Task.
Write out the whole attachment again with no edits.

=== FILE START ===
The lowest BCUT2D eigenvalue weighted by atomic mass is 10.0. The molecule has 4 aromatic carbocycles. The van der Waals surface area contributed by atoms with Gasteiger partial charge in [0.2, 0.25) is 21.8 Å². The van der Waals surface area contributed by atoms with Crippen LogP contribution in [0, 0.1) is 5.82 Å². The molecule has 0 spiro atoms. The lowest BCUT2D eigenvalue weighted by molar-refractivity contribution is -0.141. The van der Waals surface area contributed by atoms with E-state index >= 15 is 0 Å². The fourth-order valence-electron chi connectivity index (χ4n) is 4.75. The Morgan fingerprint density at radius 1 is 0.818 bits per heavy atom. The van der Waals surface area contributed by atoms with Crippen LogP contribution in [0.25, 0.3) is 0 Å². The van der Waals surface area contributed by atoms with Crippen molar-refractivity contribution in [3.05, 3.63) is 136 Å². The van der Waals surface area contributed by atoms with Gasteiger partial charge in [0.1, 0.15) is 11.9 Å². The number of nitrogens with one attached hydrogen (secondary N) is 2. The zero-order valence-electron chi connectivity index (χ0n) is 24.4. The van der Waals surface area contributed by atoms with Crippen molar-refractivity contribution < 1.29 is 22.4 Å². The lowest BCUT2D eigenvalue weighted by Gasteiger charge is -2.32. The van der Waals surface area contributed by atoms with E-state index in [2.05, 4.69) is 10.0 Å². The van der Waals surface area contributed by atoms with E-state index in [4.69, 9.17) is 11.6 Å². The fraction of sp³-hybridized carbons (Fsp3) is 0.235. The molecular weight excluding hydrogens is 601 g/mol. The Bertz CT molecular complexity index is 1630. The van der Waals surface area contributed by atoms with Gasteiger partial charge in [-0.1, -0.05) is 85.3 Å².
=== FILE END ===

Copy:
The lowest BCUT2D eigenvalue weighted by atomic mass is 10.0. The molecule has 4 aromatic carbocycles. The van der Waals surface area contributed by atoms with Gasteiger partial charge in [0.2, 0.25) is 21.8 Å². The van der Waals surface area contributed by atoms with Crippen LogP contribution in [0, 0.1) is 5.82 Å². The molecule has 0 spiro atoms. The lowest BCUT2D eigenvalue weighted by molar-refractivity contribution is -0.141. The van der Waals surface area contributed by atoms with E-state index >= 15 is 0 Å². The fourth-order valence-electron chi connectivity index (χ4n) is 4.75. The Morgan fingerprint density at radius 1 is 0.818 bits per heavy atom. The van der Waals surface area contributed by atoms with Crippen LogP contribution in [0.25, 0.3) is 0 Å². The van der Waals surface area contributed by atoms with Crippen molar-refractivity contribution in [3.05, 3.63) is 136 Å². The van der Waals surface area contributed by atoms with Gasteiger partial charge in [0.1, 0.15) is 11.9 Å². The number of nitrogens with one attached hydrogen (secondary N) is 2. The zero-order valence-electron chi connectivity index (χ0n) is 24.4. The van der Waals surface area contributed by atoms with Crippen molar-refractivity contribution < 1.29 is 22.4 Å². The lowest BCUT2D eigenvalue weighted by Gasteiger charge is -2.32. The van der Waals surface area contributed by atoms with E-state index in [2.05, 4.69) is 10.0 Å². The van der Waals surface area contributed by atoms with E-state index in [4.69, 9.17) is 11.6 Å². The fraction of sp³-hybridized carbons (Fsp3) is 0.235. The molecular weight excluding hydrogens is 601 g/mol. The Bertz CT molecular complexity index is 1630. The van der Waals surface area contributed by atoms with Gasteiger partial charge in [-0.1, -0.05) is 85.3 Å².